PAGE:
Once the technical climbing is done, there is still the summit cap to negotiate. Walk to the right along the base of the formation and walk/scramble up an easy notch to the top. What an incredible summit! What an adventure! Photo document, sign the register, take in the view, and get the hell out of there before the sun sets!
Bring a pretty full rack from 1/2" up to #4 Camalot. Two ropes, a helmet, and lots of water!
The climbers and the climb. Halfway down to the ri...
Getting ready at campsite
Looking down after the traverse pitch. (see previo...
Eric leading the last pitch
Brahma Temple from the Top of Zoroaster Temple.
Last rays of sun on the Brahma Temple as I start t...
BETA PHOTO: Zoroaster Approach Beta Photo (see comments in rou...
BETA PHOTO: Zoroaster Capstone
Dawn on the approach
Nick, Isac & Luis on the summit
Luis, Nick and Zoro
Isac, Nick and Zoro
The team after a long day... Nick, Isac, Luis and ...
Zoroaster from the river.
BETA PHOTO: Jacek on the Airy Traverse, Jeff belaying above ch...
View of Zoro from Brahma.
photo by Bob Kerry 11/...
BETA PHOTO: The traverse
BETA PHOTO: Belay station for the travers (also the second rap...
BETA PHOTO: Pitch one
BETA PHOTO: Approach from Summer wash
BETA PHOTO: Red Wall Notch
|By Bill Wright|
Feb 8, 2006
The Keyhole Flake that used to be on pitch two of this route is now gone and the 2nd pitch is the crux of the route now, at probably 5.10a/b and a bit scary. You can climb with route with a single set of cams from green Alien to #3 Camalot and maybe a set of stoppers and be well protected.
Most seem to do this route over 2-3 days, but it has been done, south-rim-to-south-rim in 18 hours and probably less. A great adventure day.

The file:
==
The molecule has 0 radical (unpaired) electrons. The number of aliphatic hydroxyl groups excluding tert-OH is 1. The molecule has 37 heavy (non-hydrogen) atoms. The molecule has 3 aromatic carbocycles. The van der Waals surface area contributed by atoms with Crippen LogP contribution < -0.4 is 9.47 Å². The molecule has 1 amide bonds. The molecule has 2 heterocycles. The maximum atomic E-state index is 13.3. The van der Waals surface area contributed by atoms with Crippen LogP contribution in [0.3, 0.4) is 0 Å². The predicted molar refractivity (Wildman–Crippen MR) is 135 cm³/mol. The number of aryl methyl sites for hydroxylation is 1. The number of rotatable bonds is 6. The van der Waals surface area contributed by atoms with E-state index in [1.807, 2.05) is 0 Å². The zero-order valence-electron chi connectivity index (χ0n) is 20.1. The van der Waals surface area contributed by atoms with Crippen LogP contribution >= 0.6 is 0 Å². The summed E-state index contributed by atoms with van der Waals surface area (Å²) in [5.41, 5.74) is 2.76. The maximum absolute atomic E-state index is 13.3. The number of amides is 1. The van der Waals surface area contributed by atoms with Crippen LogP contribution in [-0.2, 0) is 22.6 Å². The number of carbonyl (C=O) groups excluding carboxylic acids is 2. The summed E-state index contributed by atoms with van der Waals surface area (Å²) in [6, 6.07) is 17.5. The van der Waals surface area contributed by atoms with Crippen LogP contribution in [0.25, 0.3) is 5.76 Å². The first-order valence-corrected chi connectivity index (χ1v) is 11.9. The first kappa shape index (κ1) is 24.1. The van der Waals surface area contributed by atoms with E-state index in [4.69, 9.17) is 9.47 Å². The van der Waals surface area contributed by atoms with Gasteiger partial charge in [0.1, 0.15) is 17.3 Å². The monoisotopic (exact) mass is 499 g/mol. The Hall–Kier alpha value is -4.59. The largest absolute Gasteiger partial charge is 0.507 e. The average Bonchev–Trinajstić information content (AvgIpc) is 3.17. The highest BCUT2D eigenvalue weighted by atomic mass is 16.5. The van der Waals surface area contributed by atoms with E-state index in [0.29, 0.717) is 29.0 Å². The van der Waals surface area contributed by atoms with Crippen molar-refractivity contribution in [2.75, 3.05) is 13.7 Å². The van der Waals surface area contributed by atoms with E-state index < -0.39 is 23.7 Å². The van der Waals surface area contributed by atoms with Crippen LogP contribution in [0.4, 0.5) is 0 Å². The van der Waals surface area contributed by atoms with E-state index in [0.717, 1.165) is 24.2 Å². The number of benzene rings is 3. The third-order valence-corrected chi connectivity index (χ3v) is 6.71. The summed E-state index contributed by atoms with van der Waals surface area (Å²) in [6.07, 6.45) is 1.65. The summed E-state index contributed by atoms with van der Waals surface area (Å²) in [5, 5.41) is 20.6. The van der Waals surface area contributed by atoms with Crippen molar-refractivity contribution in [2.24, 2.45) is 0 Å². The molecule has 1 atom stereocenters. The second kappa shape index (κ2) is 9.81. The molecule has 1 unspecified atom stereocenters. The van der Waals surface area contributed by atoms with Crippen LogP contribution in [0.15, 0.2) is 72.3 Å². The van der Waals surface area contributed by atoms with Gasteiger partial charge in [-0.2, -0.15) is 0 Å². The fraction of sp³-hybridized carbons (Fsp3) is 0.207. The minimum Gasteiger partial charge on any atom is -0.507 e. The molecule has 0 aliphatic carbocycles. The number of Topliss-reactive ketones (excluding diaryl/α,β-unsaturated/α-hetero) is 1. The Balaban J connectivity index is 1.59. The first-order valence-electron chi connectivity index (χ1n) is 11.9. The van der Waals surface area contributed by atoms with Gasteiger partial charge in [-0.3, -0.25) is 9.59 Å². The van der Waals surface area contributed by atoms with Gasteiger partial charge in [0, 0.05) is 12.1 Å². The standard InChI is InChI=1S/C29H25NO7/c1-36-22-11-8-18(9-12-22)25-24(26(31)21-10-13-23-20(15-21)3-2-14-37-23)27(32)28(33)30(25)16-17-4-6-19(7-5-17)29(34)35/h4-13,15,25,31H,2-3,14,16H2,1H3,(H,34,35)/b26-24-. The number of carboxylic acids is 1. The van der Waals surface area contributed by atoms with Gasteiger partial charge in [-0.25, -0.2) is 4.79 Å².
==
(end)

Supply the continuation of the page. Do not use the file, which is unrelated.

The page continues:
|By JJ Schlick|
From: Flagstaff, AZ
Jul 20, 2006
A couple years ago we had six people on the summit. South rim to summit to south rim in 26 hours. I was deffinately seeing shit by the time we got back to the car, and it wasn't the moonshine. If you are thinking about doing Zoroaster, just do it. It is one long day I will never forget.
Nov 14, 2007
rating: 5.9+ 5c 17 VI E1 5a
I didn't find the new second pitch to be any harder than the original crux, maybe 5.9 tops. It is definitely headier though, with suspect rock and the knowledge that the original pitch recently fell off. The crux of this route is still the approach & descent.
Zoro is one of the most beautiful summits I've ever been on.
Oct 28, 2009
Did the approach to Zoroaster and the first 200 feet of the route Oct 24. 3rd fixed line on the right side only has 2 inner braids of the core left--super sketch! First pitch requires a number 2 camalot at the top of the rock slide behind a large refrigerator size block that appears to be detached, then you have to layback up it. sketch?